An Extremely Rare Victorian Gaming Beaker, Dice Glass or Tumbler
Commemorating the American jockey Tod Sloan (1874-1933)
Dimensions: 8.1 cm (3.18") high
A twelve-sided, fluted glass tumbler with an integral "dice shaker" within a sealed, hollow base-compartment which contains three loose white glass dice. A hand wheel-engraved image of a galloping horse and jockey to one side and the name "Tod Sloan" engraved on the other. English, circa 1900.
This glass is an unusual commemorative item for the celebrated American jockeyJames Forman 'Tod' Sloan (1874-1933). Sloan was born in Indiana, U.S.A. and began his career as a young jockey in America in the late 1880's. A growing number of wins led to him being encouraged to try his hand in England and in 1897 he ventured across the pond. He was one of the pioneers in Europe of a new riding style known as "The Americn Seat" with the saddle placed far forward, the jockey hunched up towards the horse's neck with the shortest possible leathers (i.e. very short stirrups) all meaning the jockey either stood very high in the stirrups or sat with his knees bent close to his body and reins gripped tight either side of the horse's neck. Riding in this posture Sloan was at first mocked for resembling "a monkey up a stick" but his fame grew as he began to notch-up historic wins. He returned to England in 1898 at the invitation of Lord William Beresford and on 30 September that year won five consecutive races at Newmarket. In the following season he won the One Thousand Guineas on "Sibola" and took the Ascot Gold Cup on "Merman" for the famous owner Lily Langtry. He may well have won the 1899 Epsom Derby but his horse, "Holocauste", shattered a pastern during the race and had to be destroyed. In 1900 the Prince of Wales (shortly to become Edward VII) offered Sloan a retainer to become his principal jockey for the 1901 season, however, before he was able to benefit from this arrangement, allegations arose that Sloan had been betting against his own rides. Sloan was told by the Stewards of the Jockey Club that he need not reapply for his Jockey's Licence, effectively (though unofficially) being "warned off the turf". He received similar treatment in France and, subsequently, America - bringing a sudden end to his career. He became the inspiration for the 1904 George M. Cohan musical "Little Johnny Jones" with its famous smash-hit song "(I'm a) Yankee Doodle Dandy". The production was about an American jockey who has to clear his name following a betting scandal in England.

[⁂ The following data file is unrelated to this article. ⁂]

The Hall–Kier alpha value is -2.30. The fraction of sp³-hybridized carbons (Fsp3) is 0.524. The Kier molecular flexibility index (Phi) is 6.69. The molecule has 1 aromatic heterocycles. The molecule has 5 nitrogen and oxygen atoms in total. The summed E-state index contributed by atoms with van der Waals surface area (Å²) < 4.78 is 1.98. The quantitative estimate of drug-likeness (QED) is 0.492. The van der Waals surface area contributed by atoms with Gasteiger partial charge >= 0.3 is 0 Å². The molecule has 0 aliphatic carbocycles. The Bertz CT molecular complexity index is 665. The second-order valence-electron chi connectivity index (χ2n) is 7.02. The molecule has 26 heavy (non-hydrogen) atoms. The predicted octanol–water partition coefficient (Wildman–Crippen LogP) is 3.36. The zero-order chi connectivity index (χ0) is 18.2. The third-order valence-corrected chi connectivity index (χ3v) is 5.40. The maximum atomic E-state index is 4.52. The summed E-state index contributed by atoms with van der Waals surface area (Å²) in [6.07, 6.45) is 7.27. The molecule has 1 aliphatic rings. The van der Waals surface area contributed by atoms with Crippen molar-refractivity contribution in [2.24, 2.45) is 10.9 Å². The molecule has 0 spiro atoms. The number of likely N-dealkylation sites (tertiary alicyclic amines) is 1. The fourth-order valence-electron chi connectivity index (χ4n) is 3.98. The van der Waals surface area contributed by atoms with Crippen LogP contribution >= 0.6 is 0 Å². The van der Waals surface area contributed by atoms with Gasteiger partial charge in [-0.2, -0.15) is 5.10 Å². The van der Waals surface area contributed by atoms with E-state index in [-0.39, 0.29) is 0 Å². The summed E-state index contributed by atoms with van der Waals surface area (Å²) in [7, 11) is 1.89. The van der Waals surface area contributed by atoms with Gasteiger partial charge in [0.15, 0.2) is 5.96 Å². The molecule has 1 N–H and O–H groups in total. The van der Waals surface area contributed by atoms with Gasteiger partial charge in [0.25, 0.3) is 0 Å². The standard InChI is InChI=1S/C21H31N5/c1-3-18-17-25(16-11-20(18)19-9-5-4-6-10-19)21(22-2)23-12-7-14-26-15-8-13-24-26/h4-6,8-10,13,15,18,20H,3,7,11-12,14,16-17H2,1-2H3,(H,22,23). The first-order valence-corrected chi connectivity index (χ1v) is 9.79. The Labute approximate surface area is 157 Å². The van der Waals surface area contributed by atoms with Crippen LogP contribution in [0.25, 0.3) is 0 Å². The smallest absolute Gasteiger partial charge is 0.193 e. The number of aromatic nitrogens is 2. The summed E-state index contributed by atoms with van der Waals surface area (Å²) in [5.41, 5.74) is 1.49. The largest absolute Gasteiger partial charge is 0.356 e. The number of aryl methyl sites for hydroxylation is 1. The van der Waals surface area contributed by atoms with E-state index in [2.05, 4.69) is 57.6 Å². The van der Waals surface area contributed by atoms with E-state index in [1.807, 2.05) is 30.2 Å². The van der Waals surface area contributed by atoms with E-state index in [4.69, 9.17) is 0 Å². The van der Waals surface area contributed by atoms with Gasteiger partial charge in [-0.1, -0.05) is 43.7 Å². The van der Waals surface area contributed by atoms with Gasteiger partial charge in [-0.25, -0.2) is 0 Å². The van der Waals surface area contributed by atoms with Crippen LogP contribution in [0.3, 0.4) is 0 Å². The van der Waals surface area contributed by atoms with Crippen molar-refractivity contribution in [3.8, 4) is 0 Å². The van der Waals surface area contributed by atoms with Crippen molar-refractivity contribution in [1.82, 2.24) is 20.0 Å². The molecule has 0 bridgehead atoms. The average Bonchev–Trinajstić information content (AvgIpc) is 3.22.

Sloan retains a place in the public memory (athough probably unconsciously) through the Cockney Rhyming Slang phrase "On your Tod" meaning "By Yourself" (Tod Sloan/"On Your Own"). This figure of speech either derives from Sloan having had notable victories were he finished way ahead of the field or, more likely, because his 1915 autobiography was entitled "Tod Sloan: By Himself".
The glass here is a form of 19th Century tumbler which is occasionally encountered and which was clearly used for the dual purpose of consumming strong liquor and for gambling on the outcome of the dice when they are shaken within the compartment beneath. It is extremely rare to find such a glass engraved with a personality and, knowing the background of the figure commemorated here, one who is so appropriate. It may be that the glass was designed for drinking a "toddy" - a further pun on the name engraved on it!
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